Five Things Not To Do During Your Divorce

We often have clients come to our office confused and overwhelmed at the outset of the divorce process.  Whether the client has chosen to seek a divorce or has been served divorce papers by his/her spouse, both spouses are going through a process of change that is entangled with emotions.

If you are contemplating divorce, it is likely that you have a list of concerns.  You and your soon-to-be ex once acted as a team, and now you feel overwhelmed attempting to balance your life, your children’s lives, and your job without this teammate.  However difficult this time of your life seems, during your divorce is not a time to buckle under the pressure.  A goal of your divorce is to move on with your life and get a fresh start.  While you might have been the responsible parent for the last ten years of your marriage, during your divorce is not the time to start behaving badly.

In order to have your divorce go as smooth as possible, avoid the following five mistakes that many newly single spouses make during the divorce process:

  1. DO NOT use social media to vent – While going on a Facebook rant about your spouse might seem like the cheap alternative to seeing a therapist, this type of behavior can be detrimental to your divorce case.  Posts on Twitter and Facebook are making their way into more and more court cases as evidence.  This type of evidence is relatively new, but judges can allow this type of evidence.  What seemed like a good idea posting on Facebook to hurt your spouse will not seem like a good idea when it is used against you in the courtroom.
  2. DO NOT use your kids to communicate with your spouse – Remember, your spouse will always be your child’s parent, no matter the outcome of the divorce, so using your kid as a middleman is inappropriate.  Kids need to be in a supportive environment where both parents are working together in the best interest of the children. Don’t put your kids in the middle of the divorce, but instead remind them that both of their parents love them and they will always have a relationship with their father and mother.  To keep your children out of the middle of the situation, minimize the time you spend talking about the divorce process.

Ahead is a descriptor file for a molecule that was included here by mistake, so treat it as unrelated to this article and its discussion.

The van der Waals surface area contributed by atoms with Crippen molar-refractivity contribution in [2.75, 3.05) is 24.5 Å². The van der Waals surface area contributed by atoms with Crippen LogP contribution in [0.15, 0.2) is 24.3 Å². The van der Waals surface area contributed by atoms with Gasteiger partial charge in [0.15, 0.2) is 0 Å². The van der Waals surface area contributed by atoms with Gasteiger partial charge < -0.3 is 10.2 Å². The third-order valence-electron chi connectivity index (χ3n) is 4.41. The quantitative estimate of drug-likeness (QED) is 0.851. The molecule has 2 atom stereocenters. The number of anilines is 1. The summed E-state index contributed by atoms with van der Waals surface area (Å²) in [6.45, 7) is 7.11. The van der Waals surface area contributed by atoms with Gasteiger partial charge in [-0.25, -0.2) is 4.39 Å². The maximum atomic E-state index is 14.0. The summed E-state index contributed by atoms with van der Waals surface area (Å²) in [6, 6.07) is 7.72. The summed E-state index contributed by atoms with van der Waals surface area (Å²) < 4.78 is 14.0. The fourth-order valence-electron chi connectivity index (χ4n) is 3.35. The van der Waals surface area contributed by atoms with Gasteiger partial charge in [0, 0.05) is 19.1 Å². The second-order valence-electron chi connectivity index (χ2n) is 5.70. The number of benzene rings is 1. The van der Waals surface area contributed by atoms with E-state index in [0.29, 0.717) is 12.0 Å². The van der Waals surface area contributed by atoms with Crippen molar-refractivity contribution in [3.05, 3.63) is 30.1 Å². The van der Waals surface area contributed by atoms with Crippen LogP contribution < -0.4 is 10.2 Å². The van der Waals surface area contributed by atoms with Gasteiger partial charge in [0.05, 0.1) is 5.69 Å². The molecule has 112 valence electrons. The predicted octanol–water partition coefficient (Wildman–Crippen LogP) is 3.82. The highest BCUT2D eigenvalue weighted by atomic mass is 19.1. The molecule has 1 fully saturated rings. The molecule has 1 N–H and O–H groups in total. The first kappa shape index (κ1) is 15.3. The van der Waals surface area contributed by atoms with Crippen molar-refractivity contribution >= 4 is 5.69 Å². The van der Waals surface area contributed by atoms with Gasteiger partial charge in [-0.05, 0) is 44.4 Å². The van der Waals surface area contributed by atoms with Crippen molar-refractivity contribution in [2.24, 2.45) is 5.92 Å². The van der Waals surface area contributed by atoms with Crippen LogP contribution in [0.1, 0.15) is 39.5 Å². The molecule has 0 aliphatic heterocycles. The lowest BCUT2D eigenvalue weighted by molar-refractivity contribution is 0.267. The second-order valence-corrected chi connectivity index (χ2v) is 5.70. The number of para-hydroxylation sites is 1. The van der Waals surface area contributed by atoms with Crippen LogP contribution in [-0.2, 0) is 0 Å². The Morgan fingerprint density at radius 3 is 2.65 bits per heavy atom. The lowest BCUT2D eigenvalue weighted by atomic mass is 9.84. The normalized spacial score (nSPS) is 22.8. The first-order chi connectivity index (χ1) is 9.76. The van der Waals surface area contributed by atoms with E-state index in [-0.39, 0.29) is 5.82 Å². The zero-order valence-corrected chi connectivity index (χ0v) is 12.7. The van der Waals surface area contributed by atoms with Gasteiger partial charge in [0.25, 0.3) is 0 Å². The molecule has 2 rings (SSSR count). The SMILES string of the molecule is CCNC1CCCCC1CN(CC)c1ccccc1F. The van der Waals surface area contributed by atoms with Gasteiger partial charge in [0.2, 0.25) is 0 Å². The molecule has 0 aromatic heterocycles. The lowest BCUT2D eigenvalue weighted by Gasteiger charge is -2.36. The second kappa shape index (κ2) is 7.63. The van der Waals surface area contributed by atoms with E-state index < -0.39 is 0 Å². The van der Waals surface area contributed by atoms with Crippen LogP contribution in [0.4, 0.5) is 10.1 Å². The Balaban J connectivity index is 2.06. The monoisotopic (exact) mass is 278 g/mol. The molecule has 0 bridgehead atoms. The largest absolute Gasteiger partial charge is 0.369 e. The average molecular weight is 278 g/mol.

3. DO NOT behave stubbornly – The best thing you can do when getting a divorce is to keep conflict out of the relationship with your spouse.  The way you behave towards your spouse, attorney, and the court can be viewed as a direct reflection of your character.  There will be many times during this process when you will need to think critically about compromising with your spouse.  No matter how angry you are, will whatever you’re arguing over now really matter five years in the future?  During divorce many people feel like they are trying to beat their spouse and come out the winner. However, a divorce is not a game.  Sometimes compromising with your spouse advances your true goals.  Focus on  long term goals.  Don’t sweat the small stuff, but concentrate on the things that matter.
  4. DO NOT start behaving badly – While going through a divorce is a difficult process for many, there is no legitimate reason for bad behavior. Carry yourself in a respectable manner: be cooperative and courteous.  Maintain your dignity throughout the process and remember all actions, both good and bad, can be used for or against you. Pay special attention to the texts, emails, and voicemails that are sent to your soon-to-be-ex spouse because if they reflect badly on you they will almost certainly be brought to the courts attention.  Be conscious of your conduct, both in court and outside of court.
  5. DO NOT start spending money in ways that are not customary – Many people find it tempting to shop when they are stressed.  However, it is very important to remember that during your divorce is not the time to start frivolously spending money.  If you have developed excessive spending habits leading up to your dissolution, now is the time to think critically about your family’s financial needs.  It will be important to show the court your financial situation through the Statement of Income and Expense that is filed with the court.  It is important to show the court an accurate view of both parties’ finances.  We often see situations where one spouse, during the divorce process, moves out of the marital home and into a swanky, expensive apartment.  This type of new expense can be viewed as extravagant and wasteful by the court and can be harmful to your case.

If you or someone you know is considering divorce, it is important to have an experienced family law attorney to work as your advocate during this process.  Kathleen Shaul practices solely in the area of family law and has dedicated her career to helping Missouri families.  If you would like to get legal advice about your specific situation, call 314.499.1476 to schedule a confidential consultation.

 

About 

Kathleen E. Shaul concentrates her practice exclusively in family law with an emphasis in divorce litigation. Prior to attending law school, Ms. Shaul taught high school English in Chicago. She is a certified Guardian ad Litem and is passionate about children’s issues.

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